Breastfeeding your child is believed to benefit the mother and the child, by promoting bonding, reducing the child’s risk of asthma and cancer, and helping the baby fight viruses and bacteria. Babies who are breastfed exclusively for the first 6 months also have fewer ear infections, respiratory illnesses or bouts of diarrhoea. The World Health Organization (WHO) also recommends that all babies (even those who are premature, underweight or sickly, should be exclusively breastfed), right from the maternity ward, and ideally for two years.
The Nutrition 2018 meeting, to be held this week, will feature key research findings on how breastfeeding may affect the health of both moms and babies.
A study done by Brigham and Women’s Hospital and Harvard T.H. Chan School of Public Health, shows that breastfeeding may help reduce the mother’s risk of type 2 diabetes after gestational diabetes. Conducted over 20 years, the study suggests that breastfeeding for a longer period of time could help women diagnosed with gestational diabetes during pregnancy lower their risk of developing type 2 diabetes later in life.
Women with gestational diabetes, who lactated for more than a year total (for all children combined), reduced their risk of type 2 diabetes by about 30% compared to those who did not breastfeed at all. The research suggested the long-term beneficial impact of lactation may persist across the lifespan of aging women.
Babies who gained weight rapidly in the first four months of life were significantly more likely to be classified as overweight by one year of age, if they were exclusively formula-fed.
A study done by the University of Texas shows that breastfeeding has protective effects against metabolic syndrome in teen years.Metabolic syndrome is a cluster of conditions that raise the risk of heart disease and diabetes. A study of overweight and obese Hispanic teens with a family history of type 2 diabetes found that those who were breastfed for at least one month as babies were substantially less likely to have metabolic syndrome in their teen years compared to those who were not breastfed. This protective benefit of breastfeeding was seen among those born to mothers with and without gestational diabetes during pregnancy.
Breastfeeding can also help against overweight in babies who gain weight rapidly, says a study by the University of Delaware. Gaining weight rapidly during early life puts infants at increased risk for obesity later on. In the study, babies who gained weight rapidly in the first four months of life were significantly more likely to be classified as overweight by one year of age, if they were exclusively formula-fed rather than breastfed for 11 months or longer.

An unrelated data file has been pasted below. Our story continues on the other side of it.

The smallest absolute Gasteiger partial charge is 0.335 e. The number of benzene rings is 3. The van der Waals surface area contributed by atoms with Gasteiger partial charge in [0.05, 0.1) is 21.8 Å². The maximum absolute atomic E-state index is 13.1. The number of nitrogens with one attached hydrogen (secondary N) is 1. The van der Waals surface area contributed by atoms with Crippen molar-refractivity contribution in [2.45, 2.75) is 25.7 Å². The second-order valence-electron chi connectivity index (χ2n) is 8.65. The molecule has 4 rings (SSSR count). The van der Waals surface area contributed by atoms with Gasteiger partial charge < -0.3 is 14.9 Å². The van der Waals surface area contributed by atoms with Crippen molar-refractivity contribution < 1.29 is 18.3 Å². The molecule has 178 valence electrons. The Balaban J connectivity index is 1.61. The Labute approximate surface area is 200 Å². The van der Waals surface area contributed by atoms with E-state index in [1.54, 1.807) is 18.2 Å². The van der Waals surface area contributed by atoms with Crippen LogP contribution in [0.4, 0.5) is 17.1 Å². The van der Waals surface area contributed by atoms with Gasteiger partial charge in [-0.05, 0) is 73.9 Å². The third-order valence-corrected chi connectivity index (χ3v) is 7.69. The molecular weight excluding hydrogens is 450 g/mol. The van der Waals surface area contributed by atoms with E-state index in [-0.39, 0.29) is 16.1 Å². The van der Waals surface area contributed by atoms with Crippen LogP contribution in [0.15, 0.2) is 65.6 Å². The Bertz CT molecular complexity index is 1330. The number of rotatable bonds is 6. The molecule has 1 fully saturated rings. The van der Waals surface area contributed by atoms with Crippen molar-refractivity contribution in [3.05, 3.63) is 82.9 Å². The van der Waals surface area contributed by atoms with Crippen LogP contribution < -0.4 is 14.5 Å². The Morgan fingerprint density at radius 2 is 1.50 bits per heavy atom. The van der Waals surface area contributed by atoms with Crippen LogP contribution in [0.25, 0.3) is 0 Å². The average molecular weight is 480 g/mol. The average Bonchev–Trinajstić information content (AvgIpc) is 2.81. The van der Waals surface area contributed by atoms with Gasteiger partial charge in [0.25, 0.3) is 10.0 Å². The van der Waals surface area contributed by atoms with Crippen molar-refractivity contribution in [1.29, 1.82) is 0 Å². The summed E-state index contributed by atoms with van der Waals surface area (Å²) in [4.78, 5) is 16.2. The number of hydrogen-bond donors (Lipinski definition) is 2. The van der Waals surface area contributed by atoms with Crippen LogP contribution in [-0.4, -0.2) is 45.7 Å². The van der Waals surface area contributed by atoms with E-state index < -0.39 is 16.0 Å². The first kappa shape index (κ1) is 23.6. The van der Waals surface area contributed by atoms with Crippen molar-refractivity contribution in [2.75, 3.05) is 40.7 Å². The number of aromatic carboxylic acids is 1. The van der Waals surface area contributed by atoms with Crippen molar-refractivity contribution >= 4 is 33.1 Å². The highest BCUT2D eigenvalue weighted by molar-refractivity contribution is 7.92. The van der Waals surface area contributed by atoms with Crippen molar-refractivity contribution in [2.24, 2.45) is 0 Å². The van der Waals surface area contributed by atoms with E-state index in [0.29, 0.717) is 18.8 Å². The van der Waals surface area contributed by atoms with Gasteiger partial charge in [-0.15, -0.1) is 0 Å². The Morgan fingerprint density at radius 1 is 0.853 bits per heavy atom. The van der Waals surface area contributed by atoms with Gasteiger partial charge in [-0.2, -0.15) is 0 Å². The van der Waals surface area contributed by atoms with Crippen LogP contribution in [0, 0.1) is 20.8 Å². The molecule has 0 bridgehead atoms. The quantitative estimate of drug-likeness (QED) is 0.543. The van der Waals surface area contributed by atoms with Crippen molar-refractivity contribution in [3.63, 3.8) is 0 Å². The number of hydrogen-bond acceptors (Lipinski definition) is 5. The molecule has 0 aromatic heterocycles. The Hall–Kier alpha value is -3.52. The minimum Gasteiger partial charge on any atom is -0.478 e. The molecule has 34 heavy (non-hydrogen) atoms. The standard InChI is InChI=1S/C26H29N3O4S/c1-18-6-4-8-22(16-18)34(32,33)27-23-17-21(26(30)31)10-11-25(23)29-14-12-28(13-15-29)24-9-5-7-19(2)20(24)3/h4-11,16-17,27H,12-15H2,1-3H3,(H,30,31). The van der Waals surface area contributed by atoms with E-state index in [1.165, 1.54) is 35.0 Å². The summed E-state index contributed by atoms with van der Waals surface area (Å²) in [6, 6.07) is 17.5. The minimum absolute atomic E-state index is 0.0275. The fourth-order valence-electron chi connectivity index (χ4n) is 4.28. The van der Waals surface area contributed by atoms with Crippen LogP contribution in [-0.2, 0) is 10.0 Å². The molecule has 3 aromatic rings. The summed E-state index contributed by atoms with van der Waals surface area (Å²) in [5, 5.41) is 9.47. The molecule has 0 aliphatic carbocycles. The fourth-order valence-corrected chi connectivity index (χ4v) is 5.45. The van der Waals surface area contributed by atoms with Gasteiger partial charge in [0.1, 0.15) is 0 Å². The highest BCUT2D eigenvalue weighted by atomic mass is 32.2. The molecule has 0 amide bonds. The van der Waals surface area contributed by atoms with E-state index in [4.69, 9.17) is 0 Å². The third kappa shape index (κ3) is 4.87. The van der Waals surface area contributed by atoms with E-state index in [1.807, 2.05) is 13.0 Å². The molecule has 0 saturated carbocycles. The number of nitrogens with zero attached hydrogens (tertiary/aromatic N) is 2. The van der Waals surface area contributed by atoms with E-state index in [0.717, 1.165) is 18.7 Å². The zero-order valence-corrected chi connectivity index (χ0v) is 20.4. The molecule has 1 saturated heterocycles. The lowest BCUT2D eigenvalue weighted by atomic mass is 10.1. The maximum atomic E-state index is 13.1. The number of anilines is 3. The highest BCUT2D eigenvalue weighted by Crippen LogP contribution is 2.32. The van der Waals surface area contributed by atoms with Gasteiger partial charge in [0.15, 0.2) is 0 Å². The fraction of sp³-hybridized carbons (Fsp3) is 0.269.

Evidences were found by Arkansas Children’s Nutrition Center of the theory that a woman’s weight influences what’s in her breast milk. Preliminary findings from a new study revealed that breast milk of obese women has higher levels of total fat, the inflammatory marker C-reactive protein, and hormones including leptin and insulin compared to breast milk of normal-weight women during the first six months postpartum. The implications of these differences for infant growth and development are yet unknown.
Drinking sweetened beverages causes fructose spike in breast milk.
A breastfeeding mom’s diet may influence her baby’s intestinal microbiome, says a study by the University of Idaho. The fat, carbohydrate, protein and calorie contents of a breastfeeding mom’s diet have been found to be associated with the kinds of bacteria found in her baby’s stool. This study, the first of its kind relating a mother’s diet to her infant’s microbiome, shed new light on how the intestinal microbiome is shaped during the first months of life.
According to a study by the University of Southern California, drinking sweetened beverages causes fructose spike in breast milk. Researchers report the concentration of fructose in breast milk rose and remained high for up to 5 hours after lactating women consumed a 20-ounce bottle of soda containing 65 grams of sugar (in the form of high-fructose corn syrup). Fructose levels in breast milk were unaffected by drinking an artificially-sweetened beverage containing zero grams of sugar.
The findings from the study will b presented at The Nutrition 2018 meeting at the Hynes Convention Center in Boston.
Eating peanuts while breastfeeding can protect the newborn from developing allergies later in life.
Here are some more interesting findings about breastfeeding:
* Experts say that breastfeeding within the first hour after delivery is important. That’s when your breast produces colostrum, or first milk, which is packed with nutrients in a small amount. Feeding more often also helps produce more milk. Ensure you are eating well and getting enough rest.
* For lactating mothers who have issues like flat or inverted nipples, silicone nipple shields can provide relief. These ultra-thin devices are placed over nipples to make breastfeeding easier. It also helps premature babies who cannot be fed easily.
* A 2017 study shows that eating peanuts while breastfeeding may protect the newborn from developing allergies later in life. According to researchers, children were five times less likely to develop an allergy if their mothers had eaten nuts before weaning and introduced nuts before they were one year old. If mothers did one but not the other, the rate of allergic reactions was ‘significantly higher.’
* A 2017 study found that women who breastfeed their infants were at lower risk of developing multiple sclerosis (MS). And other health benefits included a reduced risk of breast cancer, ovarian cancer, Type 2 diabetes and heart attack.
(With inputs from ANI)
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